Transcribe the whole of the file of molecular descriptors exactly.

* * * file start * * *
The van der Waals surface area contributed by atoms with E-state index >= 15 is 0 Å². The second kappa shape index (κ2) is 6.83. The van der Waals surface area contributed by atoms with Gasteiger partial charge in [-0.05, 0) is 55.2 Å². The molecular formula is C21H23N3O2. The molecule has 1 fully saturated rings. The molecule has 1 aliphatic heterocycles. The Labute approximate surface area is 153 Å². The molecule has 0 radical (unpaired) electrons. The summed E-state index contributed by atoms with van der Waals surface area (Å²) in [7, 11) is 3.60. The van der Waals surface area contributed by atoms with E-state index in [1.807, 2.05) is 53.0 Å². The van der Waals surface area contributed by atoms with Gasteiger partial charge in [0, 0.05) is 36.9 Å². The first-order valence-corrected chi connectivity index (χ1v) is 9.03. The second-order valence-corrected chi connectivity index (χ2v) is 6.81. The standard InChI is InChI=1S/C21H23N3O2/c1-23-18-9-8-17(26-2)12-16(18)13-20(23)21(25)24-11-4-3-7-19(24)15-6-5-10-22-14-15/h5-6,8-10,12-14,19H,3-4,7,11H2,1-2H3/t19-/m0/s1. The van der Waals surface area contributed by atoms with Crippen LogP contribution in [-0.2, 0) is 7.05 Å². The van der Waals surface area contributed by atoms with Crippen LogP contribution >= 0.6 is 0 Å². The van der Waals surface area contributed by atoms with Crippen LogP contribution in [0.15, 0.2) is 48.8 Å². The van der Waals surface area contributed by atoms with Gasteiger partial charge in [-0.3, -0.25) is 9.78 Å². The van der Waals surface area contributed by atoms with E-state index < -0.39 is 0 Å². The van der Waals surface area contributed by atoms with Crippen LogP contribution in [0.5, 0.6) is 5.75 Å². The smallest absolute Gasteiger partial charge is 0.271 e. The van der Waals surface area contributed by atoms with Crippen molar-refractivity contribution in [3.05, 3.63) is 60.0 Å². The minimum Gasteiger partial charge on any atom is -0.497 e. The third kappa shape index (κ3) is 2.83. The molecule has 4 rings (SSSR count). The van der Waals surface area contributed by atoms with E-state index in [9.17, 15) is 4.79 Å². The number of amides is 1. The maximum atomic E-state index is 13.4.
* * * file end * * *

The van der Waals surface area contributed by atoms with E-state index >= 15 is 0 Å². The second kappa shape index (κ2) is 6.83. The van der Waals surface area contributed by atoms with Gasteiger partial charge in [-0.05, 0) is 55.2 Å². The molecular formula is C21H23N3O2. The molecule has 1 fully saturated rings. The molecule has 1 aliphatic heterocycles. The Labute approximate surface area is 153 Å². The molecule has 0 radical (unpaired) electrons. The summed E-state index contributed by atoms with van der Waals surface area (Å²) in [7, 11) is 3.60. The van der Waals surface area contributed by atoms with E-state index in [1.807, 2.05) is 53.0 Å². The van der Waals surface area contributed by atoms with Gasteiger partial charge in [0, 0.05) is 36.9 Å². The first-order valence-corrected chi connectivity index (χ1v) is 9.03. The second-order valence-corrected chi connectivity index (χ2v) is 6.81. The standard InChI is InChI=1S/C21H23N3O2/c1-23-18-9-8-17(26-2)12-16(18)13-20(23)21(25)24-11-4-3-7-19(24)15-6-5-10-22-14-15/h5-6,8-10,12-14,19H,3-4,7,11H2,1-2H3/t19-/m0/s1. The van der Waals surface area contributed by atoms with Crippen LogP contribution in [-0.2, 0) is 7.05 Å². The van der Waals surface area contributed by atoms with Crippen LogP contribution >= 0.6 is 0 Å². The van der Waals surface area contributed by atoms with Crippen LogP contribution in [0.15, 0.2) is 48.8 Å². The van der Waals surface area contributed by atoms with Gasteiger partial charge in [-0.3, -0.25) is 9.78 Å². The van der Waals surface area contributed by atoms with E-state index < -0.39 is 0 Å². The van der Waals surface area contributed by atoms with Crippen LogP contribution in [0.5, 0.6) is 5.75 Å². The smallest absolute Gasteiger partial charge is 0.271 e. The van der Waals surface area contributed by atoms with Crippen molar-refractivity contribution in [3.05, 3.63) is 60.0 Å². The minimum Gasteiger partial charge on any atom is -0.497 e. The third kappa shape index (κ3) is 2.83. The molecule has 4 rings (SSSR count). The van der Waals surface area contributed by atoms with E-state index in [9.17, 15) is 4.79 Å². The number of amides is 1. The maximum atomic E-state index is 13.4.